Monday, October 29, 2012

R.I.P. HMS Bounty

We’re still in Wilmington, NC and expect to stay here until we can head north without concern about power outages and flooding. We just heard that the tall ship HMS Bounty is sinking off the coast of North Carolina. The Coast Guard is currently attempting a rescue of the 17 person crew from lifeboats.


We were fortunate to visit the Bounty this summer when she was visiting Halifax, Nova Scotia. The ship is a replica of the original Bounty, of mutiny fame, built for the movie with Marlon Brando. The ship has been used for many movies in recent years, including some of the Pirates of the Caribbean series.  When we were on board the Bounty, DSC_0366I snapped a picture of this framed photo of the ship under sail that was mounted in one of the companionways.  I guess we’ll find out soon why this beautiful vessel was put in danger when the storm was being discussed and tracked in detail for more than a week and you would think it had time to avoid the storm.

Saturday, October 27, 2012


No pictures in this entry. Everyone knows what rain looks like. We’re still in Wilmington and Hurricane Sandy has come for a visit. Conditions here aren’t expected to be awful, but the campground at Cape Hatteras called and suggested that we might want to change our reservation. Since the current forecast for the Cape is water 2-4 feet about ground level, that seemed like a good suggestion. So we’ll stay in Wilmington for at least an extra day and see what Sandy does before we decide where to go next.

Thursday, October 25, 2012

Moravians and Cookies

I’ve travelled to Winston-Salem, NC several times on business. On one trip, about 18 years ago, I stumbled upon Old Salem, which at the time, was a group of historic buildings, generally in need of restoration. There was also an old bakery which produced delicious, thin sugar and ginger spice cookies. I remember walking around Old Salem and learning that this was the remains of a Moravian settlement. Aside from the cookies, that’s all I remembered.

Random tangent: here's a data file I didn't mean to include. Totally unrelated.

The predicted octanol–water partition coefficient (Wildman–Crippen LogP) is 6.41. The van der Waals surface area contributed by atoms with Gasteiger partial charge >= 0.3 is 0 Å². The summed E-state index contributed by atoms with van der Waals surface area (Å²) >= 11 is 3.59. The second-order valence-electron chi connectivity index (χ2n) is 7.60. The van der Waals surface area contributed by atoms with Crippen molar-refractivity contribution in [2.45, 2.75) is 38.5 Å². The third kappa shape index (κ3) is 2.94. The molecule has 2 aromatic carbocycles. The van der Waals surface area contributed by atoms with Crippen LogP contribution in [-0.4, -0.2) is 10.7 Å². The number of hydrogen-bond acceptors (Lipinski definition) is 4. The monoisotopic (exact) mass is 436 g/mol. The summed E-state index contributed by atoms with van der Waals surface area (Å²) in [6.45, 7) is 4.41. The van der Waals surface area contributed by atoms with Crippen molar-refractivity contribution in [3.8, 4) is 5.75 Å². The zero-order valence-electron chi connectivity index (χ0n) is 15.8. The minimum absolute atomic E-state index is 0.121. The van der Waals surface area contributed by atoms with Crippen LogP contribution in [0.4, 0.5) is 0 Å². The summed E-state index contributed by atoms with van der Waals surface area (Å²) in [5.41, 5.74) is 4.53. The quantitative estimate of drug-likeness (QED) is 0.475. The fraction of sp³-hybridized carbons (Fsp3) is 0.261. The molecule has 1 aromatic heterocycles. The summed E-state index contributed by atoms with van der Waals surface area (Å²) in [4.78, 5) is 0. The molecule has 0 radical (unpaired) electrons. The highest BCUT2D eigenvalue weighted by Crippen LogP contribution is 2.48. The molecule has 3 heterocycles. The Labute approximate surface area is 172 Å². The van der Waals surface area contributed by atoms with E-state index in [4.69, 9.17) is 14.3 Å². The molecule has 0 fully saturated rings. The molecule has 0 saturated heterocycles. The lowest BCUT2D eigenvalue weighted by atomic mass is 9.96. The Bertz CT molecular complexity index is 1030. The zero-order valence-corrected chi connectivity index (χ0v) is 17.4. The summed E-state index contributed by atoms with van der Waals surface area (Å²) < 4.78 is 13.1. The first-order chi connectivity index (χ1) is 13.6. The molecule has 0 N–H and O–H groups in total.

We needed a place to stop about midway between Asheville and Wilmington, and since Winston-Salem fit the bill, we found a campground there and planned to visit Old Salem on Monday. The campground turned out to be a magnificent place in a county park called Tanglewood, which was once the estate of a brother of RJ Reynolds, the tobacco baron. No wonder the town is named after two brands of cigarettes, or maybe it’s the other way around. Anyway, Tanglewood Park is 1100 acres, including two golf courses (one a gem designed by Robert Trent Jones, Sr., which hosted the 1974 PGA tournament) two lakes, a tennis center, an equestrian center, hiking trails, swimming pool, etc. But I digress.

It turned out that Old Salem, which has now been restored and is operated by a non-profit organization, is closed Mondays. Se we went shopping instead and visited Old Salem on Tuesday.


The Moravians, a Christian sect with roots in Czechoslovakia and Germany, first settled in Bethlehem, PA before migrating to North Carolina. Old Salem consists of many of the original 18th century buildings, including the tavern once visited by George Washington, a man who apparently got around.


This is the Single Brothers House. The historic Moravians kept the sexes apart—the unmarried men lived in this dorm, and the unmarried women in a nearby building which is now Salem College.  Only married men could own businesses. The community was primarily a village of craftsmen who made products for sale within the community as well as to anyone who wanted to purchase their stuff.

The buildings open to the public are staffed with costumed interpreters DSC_0066who are very knowledgeable about the customs and lifestyle of the original residents. The Moravians, by the way, still exist as a Protestant denomination in congregations throughout the world with about  825,000 members.

Oh, and the good news is that they still make and sell the cookies. You can now order them on the web.

We’re currently in Wilmington visiting with our friends Kathie and Phil. Our next stop is scheduled to be Cape Hatteras, so we’re keeping a close eye on Hurricane Sandy. If he/she decides to visit the Outer Banks, we may have to change our plans.

Saturday, October 20, 2012

Blue Ridge Parkway